How To Change Serpentine Belt on a Porsche 911 Turbo (2006-2009)

Maintenance Interval 6 Years or 60,000 Miles (90,000 Kilometers)
Estimated Dealer Cost $400
Estimated Independent Mechanic Cost $250
Estimated DIY Cost $40
Repair Time 1.5 hours
DIY Difficulty Easy

Your engine uses a serpentine belt to power the accessories like the power steering and water pumps. Over time, the belt gets worn out and can slip or even break. Visually inspect your serpentine belt for cracks, fraying, and other damage. In any case, it is a good idea to replace your serpentine belt according to the manufacturer’s recommended service interval.

Fortunately, replacing the serpentine belt yourself on a Porsche 997 Turbo is very straight forward. To get an overview of the procedure, you can check out the above video from Jim Wong . Detailed steps can be found below.

Find a Recommended Mechanic
Tools Required:
Parts Required:
Torque Specs & Fluid Capacities:

Intake Air Hose Clamp: 7.5 ft-lbs (or hand tighten just snug)

Step-by-Step Instructions:

Step 1: Prepare your vehicle and work area

  • Ensure engine is cold, so you don’t burn yourself.
  • Put on eye protection and gloves.
  • Gather parts and tools.
  • Open engine cover.

Step 2: Remove the intake manifold pipe

  • Start by removing the y-shaped intake manifold pipe.
  • Where the intake manifold pipe meets the throttle body, use a 7mm socket and ratchet to loosen the hose clamp.
  • Then, disconnect to the black mass air flow sensor on the intake manifold pipe by depressing the plastic tab and wiggling the connector off.
  • On the other two ends of the intake manifold pipe that connect to rubber hoses, loosen each hose clamp using a 7mm socket and ratchet.
  • Work each end of the intake manifold pipe free from the rubber hoses.
  • With the each end of the intake manifold pipe disconnected, lift the intake manifold pipe straight up to remove it.
  • For another view of how to remove the intake manifold pipe, check out this video from Rasta997 Turbo.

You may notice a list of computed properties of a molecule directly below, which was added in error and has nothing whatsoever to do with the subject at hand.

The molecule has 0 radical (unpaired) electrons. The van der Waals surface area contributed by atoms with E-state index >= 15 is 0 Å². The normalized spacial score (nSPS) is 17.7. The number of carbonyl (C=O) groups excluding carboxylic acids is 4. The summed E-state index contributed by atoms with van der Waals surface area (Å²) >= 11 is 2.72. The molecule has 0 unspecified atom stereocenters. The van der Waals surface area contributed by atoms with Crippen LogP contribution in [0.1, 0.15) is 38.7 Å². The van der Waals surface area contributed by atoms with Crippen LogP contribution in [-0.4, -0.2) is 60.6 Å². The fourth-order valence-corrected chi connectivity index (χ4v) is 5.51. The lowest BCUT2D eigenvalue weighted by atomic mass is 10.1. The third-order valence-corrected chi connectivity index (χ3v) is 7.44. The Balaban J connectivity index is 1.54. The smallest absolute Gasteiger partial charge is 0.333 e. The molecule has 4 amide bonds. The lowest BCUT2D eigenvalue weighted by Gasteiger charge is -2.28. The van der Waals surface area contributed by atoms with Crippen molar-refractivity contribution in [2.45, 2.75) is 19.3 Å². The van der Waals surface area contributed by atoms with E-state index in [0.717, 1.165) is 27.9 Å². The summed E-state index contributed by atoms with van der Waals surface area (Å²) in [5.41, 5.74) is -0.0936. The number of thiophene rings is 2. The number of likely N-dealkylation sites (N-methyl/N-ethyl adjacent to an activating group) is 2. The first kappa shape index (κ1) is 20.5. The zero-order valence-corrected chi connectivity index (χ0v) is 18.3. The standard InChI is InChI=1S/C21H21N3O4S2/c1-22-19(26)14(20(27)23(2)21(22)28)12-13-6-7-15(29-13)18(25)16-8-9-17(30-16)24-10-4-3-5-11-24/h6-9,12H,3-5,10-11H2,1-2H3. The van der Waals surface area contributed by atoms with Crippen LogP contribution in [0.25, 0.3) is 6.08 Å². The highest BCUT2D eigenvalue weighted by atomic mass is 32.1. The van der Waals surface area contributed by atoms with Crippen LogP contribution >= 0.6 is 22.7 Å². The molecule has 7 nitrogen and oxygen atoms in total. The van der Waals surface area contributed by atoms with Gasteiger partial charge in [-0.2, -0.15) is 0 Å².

Step 3: Remove the engine air box

  • Start by removing the air box cover by grabbing it on both sides through the air inlet holes and pulling the cover straight up.
  • Next, on each side of the air box where it meets the intercooler hoses, you’ll see a wire connector and a hose clamp.
  • Remove the wire connectors by depressing the plastic tabs and wiggling them off.
  • Loosen the hose clamps using a 7mm socket, extension, and ratchet.
  • Disconnect the vacuum hose attached to the air box by squeezing the outer plastic ring on the hose while pulling the hose off.
  • Work the air box off the intercooler hoses and set the air box aside.

Step 4: Cover the throttle body and air intake hose to prevent debris from getting inside

Step 5: Remove the serpentine belt

  • IMPORTANT: Take a picture of the arrangement, so you know how the new serpentine belt should go.​
  • Next, remove the old serpentine belt from the pulleys.
  • Use a 15mm socket, extension, and breaker bar to rotate the tensioner pulley clockwise; this will reduce the tension on the serpentine belt, so you can pull it out.
  • With the belt off, inspect each of the pulleys; if any pulley has excess play or binding, it is a good idea to replace them.

Step 6: Install the new serpentine belt

  • Loop the new serpentine belt in the exact same fashion as the original one, but don’t loop it around the tensioner pulley.
  • To get the serpentine belt over the tensioner pulley, rotate the tensioner pulley clockwise which will give you enough slack to get the serpentine belt over the pulley.
  • It will take some effort to get the belt over the tensioner pulley, so be patient and apply a lot of force.
  • Once the new serpentine belt is in place, slowly release the tensioner pulley.
  • Ensure the serpentine belt matches the original routing and sits correctly over each pulley.

Step 7: Reinstall everything in reverse

  • Reinstall the air box and intake manifold pipe in the exact same fashion.
  • Torque the hose clamps to 7.5 ft-lbs or just snuggly by hand.
  • Clean up your work area and put away your tools.
  • You’re all done!

Add a Comment

Your email address will not be published. Required fields are marked *